Apparently, there was a time when men would wear dress hats that came complete with a small elastic cord with a button on the end. This button on a string was used to fasten to your jacket lapel, such that in windy conditions, you wouldn’t lose your hat if it blew off!

Another story is that at one point there actually was a button on the opposite suit lapel — but on the underside — such that you could button the coat all the way up in very chilly conditions. I think this is a great idea, especially since you can’t see the button with it being on the underside of the lapel.

Yet another origin story is that Prince Albert (1819 – 1861), when presented a small bouquet of flowers by his bride, Queen Victoria, cut a small hole in his jacket lapel and wore the flowers. His tailor then made the smart move to include a small hole on the left lapel of all of his jackets. Needless to say, the trend caught on.

Fast forward to today, and that buttonhole is used largely for flowers or boutonnieres. By the way, in Europe this lapel buttonhole is called a boutonniere, while in the US, a boutonniere refers to the floral arrangement.

It’s important to note that whether you opt for a single flower or a boutonniere, that you put it through the lapel buttonhole versus pinning directly to the fabric. There are some cases, however, where it may be best to let your florist arrange the boutonniere as he/she likes, but generally speaking, you should always place a flower directly through this hole. And if you look closely on well made jackets, you’ll see that there is a small bit of thread running horizontal on the backside of your jacket lapel, just below the the lapel buttonhole. This is where your flower stem goes. It’s a neat little trick to keeping everything in place.

So, there you have it! A little helpful background on your lapel buttonhole. Consider having your tailor install a small button on the backside of your opposite lapel such that you can button up all the way in the fall and winter months. And during summer, don’t forget to put that buttonhole to good use and put a flower in there!

The right way to roll up your sleeves

As a kid, I would roll up my sleeves sometimes to signify that “I was getting down to business.” As I grew older, the simple act of rolling my shirt sleeves up became more functional and even stylish. And of course, there are many times throughout the day when you get too warm, need to get your hands dirty, or you simply want to roll up your sleeves.

Today, I consider myself a bit of a shirt roll aficionado. While there is no one right way to roll up your sleeves, I do believe there are methods that not only look better, but work best in specific situations. So, with this article, I have outlined three simple methods which will help you to roll up your sleeves properly and with some style!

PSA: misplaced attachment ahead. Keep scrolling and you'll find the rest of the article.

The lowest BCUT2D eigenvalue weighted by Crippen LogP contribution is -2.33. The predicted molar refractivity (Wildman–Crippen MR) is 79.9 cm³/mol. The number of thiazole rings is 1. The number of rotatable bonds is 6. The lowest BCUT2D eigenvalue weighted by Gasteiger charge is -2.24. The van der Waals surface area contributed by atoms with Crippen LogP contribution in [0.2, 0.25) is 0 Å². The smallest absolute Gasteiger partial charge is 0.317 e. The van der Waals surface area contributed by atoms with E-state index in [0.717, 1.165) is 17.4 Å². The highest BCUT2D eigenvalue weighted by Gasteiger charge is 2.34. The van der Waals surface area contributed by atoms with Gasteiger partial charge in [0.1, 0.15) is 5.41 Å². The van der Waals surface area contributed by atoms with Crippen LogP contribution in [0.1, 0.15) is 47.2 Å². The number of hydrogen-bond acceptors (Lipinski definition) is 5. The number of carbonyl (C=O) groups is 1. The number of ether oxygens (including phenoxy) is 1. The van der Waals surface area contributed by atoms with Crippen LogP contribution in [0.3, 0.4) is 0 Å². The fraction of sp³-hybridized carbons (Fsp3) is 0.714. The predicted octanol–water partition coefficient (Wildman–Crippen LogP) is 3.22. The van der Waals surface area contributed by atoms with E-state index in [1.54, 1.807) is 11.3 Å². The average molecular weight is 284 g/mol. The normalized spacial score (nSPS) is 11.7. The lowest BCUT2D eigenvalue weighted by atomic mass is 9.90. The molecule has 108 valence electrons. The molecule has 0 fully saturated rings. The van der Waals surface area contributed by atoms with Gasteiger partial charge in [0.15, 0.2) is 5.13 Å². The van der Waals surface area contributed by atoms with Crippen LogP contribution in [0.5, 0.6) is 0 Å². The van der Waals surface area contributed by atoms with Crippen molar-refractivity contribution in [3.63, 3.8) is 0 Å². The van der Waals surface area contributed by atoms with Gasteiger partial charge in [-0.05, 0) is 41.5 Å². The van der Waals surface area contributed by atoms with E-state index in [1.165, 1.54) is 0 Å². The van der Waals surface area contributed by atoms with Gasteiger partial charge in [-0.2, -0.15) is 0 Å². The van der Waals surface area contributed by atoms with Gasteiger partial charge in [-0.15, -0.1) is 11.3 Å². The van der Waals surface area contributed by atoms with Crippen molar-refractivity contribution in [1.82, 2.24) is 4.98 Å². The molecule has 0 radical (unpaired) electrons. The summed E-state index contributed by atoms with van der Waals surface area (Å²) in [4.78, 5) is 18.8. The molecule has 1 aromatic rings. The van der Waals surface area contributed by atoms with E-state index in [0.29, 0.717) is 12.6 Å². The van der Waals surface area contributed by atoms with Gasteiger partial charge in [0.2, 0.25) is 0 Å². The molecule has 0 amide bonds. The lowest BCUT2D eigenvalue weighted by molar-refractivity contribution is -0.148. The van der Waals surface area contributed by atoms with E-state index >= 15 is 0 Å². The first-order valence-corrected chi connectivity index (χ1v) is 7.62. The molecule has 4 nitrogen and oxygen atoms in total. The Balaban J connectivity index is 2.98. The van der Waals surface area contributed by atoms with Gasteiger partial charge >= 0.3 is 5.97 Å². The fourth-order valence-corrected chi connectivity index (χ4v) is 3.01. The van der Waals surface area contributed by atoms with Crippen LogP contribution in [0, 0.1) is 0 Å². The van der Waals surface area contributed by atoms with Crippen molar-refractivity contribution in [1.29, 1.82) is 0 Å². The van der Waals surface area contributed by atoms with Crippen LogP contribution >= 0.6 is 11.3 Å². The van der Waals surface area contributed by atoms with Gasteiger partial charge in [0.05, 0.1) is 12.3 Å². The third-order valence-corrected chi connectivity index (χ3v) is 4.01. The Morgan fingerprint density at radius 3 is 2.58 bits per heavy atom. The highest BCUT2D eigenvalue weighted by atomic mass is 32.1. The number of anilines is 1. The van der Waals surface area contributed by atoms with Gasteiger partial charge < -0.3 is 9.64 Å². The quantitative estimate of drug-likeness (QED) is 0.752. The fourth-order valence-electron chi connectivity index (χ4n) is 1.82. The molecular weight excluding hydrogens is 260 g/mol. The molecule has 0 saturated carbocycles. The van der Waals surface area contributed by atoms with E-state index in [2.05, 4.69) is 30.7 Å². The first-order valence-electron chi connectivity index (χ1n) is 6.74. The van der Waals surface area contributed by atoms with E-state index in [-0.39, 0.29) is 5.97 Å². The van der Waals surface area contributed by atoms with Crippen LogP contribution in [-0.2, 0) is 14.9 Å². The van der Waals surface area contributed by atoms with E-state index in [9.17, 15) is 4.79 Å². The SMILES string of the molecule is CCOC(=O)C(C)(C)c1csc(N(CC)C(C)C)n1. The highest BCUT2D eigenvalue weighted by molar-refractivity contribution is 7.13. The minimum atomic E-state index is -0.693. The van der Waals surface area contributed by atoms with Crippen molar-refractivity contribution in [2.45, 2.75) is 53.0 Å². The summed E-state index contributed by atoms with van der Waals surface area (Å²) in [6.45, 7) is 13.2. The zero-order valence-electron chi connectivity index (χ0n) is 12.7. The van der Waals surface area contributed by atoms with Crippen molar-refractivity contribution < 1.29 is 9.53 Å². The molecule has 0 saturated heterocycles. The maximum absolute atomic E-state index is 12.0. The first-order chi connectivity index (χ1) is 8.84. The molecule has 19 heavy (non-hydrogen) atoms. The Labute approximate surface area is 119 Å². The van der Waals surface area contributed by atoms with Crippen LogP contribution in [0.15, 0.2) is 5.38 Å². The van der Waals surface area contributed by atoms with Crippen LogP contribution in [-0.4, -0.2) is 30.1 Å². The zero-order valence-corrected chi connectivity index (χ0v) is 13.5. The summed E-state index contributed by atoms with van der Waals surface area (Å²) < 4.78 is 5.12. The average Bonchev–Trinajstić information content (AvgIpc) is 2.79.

Let’s get started.

Method #1: Casual Roll

This is the most common roll and most likely what you have been doing already. This type of roll is best for casual dress, when you get warm and need to quickly and simply roll up your sleeves. This roll also involves very few folds which will cut down on wrinkles.

  1. Unbutton both the cuff button and the gauntlet button (the button midway up the forearm) and flip the cuff back evenly so that it is inside out.
  2. Using the cuff as a measuring point, fold the cuff back so that it is neatly tucked behind a band of shirt fabric.
  3. That’s it! Now neatly tuck the corners of the cuff and make sure that each roll is even for a uniform look and feel.

step 1 casual sleeve roll casual2

Method #2: Basic Roll

This is your standard military roll. It is clean, simple and great for physical labor.

  1. Unbutton both the cuff button and the gauntlet button and flip the cuff back evenly so that it is inside out.
  2. Using the cuff as a measuring point, fold the cuff back so that it is neatly tucked behind the a band of shirt fabric just like in the Casual Roll.
  3. Repeat this until you roll it past your elbow. (If you have a narrow fitting sleeve, performing this roll before you put the shirt on will help). Be sure that the roll is even and uniform.

Basic Roll basic2

Method #3: Master Roll

This roll takes a little more work to figure out, but it is great for showing off the inner contrast of your cuff and for those looking for added style.

  1. Unbutton both the cuff button and the gauntlet button and flip the cuff back evenly so that it is inside out.
  2. Pull the flipped cuff (don’t roll) up your arm until the sleeve is about an inch beyond your elbow.
  3. Now, roll the sleeve upward to cover the cuff. (Double check that this step is done evenly to avoid pinching).
  4. Cover or reveal as much of the cuff as you like. To undo the fold, simply pull the cuff down.

master1Master Roll

Wrap up

While there is certainly no right or wrong way to roll up your sleeves, it is fun to play around with different styles and do something different. Give each of these methods a try sometime and let us know how it goes when you see us next!

By Brett Wagner